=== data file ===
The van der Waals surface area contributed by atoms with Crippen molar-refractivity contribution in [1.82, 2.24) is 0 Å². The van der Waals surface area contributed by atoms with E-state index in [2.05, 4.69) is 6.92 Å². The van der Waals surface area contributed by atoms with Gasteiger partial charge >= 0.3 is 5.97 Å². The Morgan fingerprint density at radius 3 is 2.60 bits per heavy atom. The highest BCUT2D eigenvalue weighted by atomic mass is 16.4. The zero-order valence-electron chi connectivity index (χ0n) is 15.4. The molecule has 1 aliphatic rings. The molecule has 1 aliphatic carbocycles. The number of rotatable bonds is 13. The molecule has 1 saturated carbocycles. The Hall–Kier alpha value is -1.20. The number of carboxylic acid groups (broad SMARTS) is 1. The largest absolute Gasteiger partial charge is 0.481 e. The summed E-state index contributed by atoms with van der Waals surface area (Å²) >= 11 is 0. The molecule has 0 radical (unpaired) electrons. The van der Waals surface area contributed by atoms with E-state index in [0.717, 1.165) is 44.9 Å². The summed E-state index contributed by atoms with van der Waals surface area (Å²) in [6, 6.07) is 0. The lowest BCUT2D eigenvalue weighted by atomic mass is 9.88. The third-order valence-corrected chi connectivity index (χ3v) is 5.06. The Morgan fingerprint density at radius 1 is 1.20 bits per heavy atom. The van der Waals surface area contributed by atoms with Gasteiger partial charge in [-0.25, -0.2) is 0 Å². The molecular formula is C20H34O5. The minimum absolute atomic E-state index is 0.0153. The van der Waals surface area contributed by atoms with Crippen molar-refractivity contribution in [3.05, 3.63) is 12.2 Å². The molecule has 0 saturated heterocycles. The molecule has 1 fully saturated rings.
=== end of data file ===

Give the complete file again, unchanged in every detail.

The van der Waals surface area contributed by atoms with Crippen molar-refractivity contribution in [1.82, 2.24) is 0 Å². The van der Waals surface area contributed by atoms with E-state index in [2.05, 4.69) is 6.92 Å². The van der Waals surface area contributed by atoms with Gasteiger partial charge >= 0.3 is 5.97 Å². The Morgan fingerprint density at radius 3 is 2.60 bits per heavy atom. The highest BCUT2D eigenvalue weighted by atomic mass is 16.4. The zero-order valence-electron chi connectivity index (χ0n) is 15.4. The molecule has 1 aliphatic rings. The molecule has 1 aliphatic carbocycles. The number of rotatable bonds is 13. The molecule has 1 saturated carbocycles. The Hall–Kier alpha value is -1.20. The number of carboxylic acid groups (broad SMARTS) is 1. The largest absolute Gasteiger partial charge is 0.481 e. The summed E-state index contributed by atoms with van der Waals surface area (Å²) >= 11 is 0. The molecule has 0 radical (unpaired) electrons. The van der Waals surface area contributed by atoms with E-state index in [0.717, 1.165) is 44.9 Å². The summed E-state index contributed by atoms with van der Waals surface area (Å²) in [6, 6.07) is 0. The lowest BCUT2D eigenvalue weighted by atomic mass is 9.88. The third-order valence-corrected chi connectivity index (χ3v) is 5.06. The Morgan fingerprint density at radius 1 is 1.20 bits per heavy atom. The van der Waals surface area contributed by atoms with Gasteiger partial charge in [-0.25, -0.2) is 0 Å². The molecular formula is C20H34O5. The minimum absolute atomic E-state index is 0.0153. The van der Waals surface area contributed by atoms with Crippen molar-refractivity contribution in [3.05, 3.63) is 12.2 Å². The molecule has 0 saturated heterocycles. The molecule has 1 fully saturated rings.